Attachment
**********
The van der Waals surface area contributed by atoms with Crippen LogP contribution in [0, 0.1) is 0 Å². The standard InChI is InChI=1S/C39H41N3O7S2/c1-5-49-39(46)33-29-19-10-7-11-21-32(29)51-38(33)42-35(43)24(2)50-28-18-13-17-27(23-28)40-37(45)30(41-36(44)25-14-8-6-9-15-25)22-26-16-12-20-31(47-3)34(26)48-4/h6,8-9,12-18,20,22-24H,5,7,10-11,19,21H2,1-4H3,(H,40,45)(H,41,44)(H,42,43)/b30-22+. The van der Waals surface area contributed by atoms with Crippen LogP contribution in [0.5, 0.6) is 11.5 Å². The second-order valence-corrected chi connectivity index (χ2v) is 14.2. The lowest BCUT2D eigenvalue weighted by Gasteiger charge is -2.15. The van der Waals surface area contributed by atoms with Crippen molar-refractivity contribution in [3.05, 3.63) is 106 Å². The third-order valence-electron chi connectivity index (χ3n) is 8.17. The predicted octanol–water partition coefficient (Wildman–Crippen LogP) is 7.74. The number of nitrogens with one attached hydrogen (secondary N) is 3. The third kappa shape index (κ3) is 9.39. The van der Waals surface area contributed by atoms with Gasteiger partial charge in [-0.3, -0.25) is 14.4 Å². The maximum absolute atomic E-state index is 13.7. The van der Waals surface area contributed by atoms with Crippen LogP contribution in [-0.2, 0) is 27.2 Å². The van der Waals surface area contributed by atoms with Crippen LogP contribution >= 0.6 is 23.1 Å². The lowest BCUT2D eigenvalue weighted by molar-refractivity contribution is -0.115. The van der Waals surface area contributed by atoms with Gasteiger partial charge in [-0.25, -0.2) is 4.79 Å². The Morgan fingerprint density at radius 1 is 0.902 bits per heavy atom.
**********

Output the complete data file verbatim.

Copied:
The van der Waals surface area contributed by atoms with Crippen LogP contribution in [0, 0.1) is 0 Å². The standard InChI is InChI=1S/C39H41N3O7S2/c1-5-49-39(46)33-29-19-10-7-11-21-32(29)51-38(33)42-35(43)24(2)50-28-18-13-17-27(23-28)40-37(45)30(41-36(44)25-14-8-6-9-15-25)22-26-16-12-20-31(47-3)34(26)48-4/h6,8-9,12-18,20,22-24H,5,7,10-11,19,21H2,1-4H3,(H,40,45)(H,41,44)(H,42,43)/b30-22+. The van der Waals surface area contributed by atoms with Crippen LogP contribution in [0.5, 0.6) is 11.5 Å². The second-order valence-corrected chi connectivity index (χ2v) is 14.2. The lowest BCUT2D eigenvalue weighted by Gasteiger charge is -2.15. The van der Waals surface area contributed by atoms with Crippen molar-refractivity contribution in [3.05, 3.63) is 106 Å². The third-order valence-electron chi connectivity index (χ3n) is 8.17. The predicted octanol–water partition coefficient (Wildman–Crippen LogP) is 7.74. The number of nitrogens with one attached hydrogen (secondary N) is 3. The third kappa shape index (κ3) is 9.39. The van der Waals surface area contributed by atoms with Gasteiger partial charge in [-0.3, -0.25) is 14.4 Å². The maximum absolute atomic E-state index is 13.7. The van der Waals surface area contributed by atoms with Crippen LogP contribution in [-0.2, 0) is 27.2 Å². The van der Waals surface area contributed by atoms with Crippen LogP contribution >= 0.6 is 23.1 Å². The lowest BCUT2D eigenvalue weighted by molar-refractivity contribution is -0.115. The van der Waals surface area contributed by atoms with Gasteiger partial charge in [-0.25, -0.2) is 4.79 Å². The Morgan fingerprint density at radius 1 is 0.902 bits per heavy atom.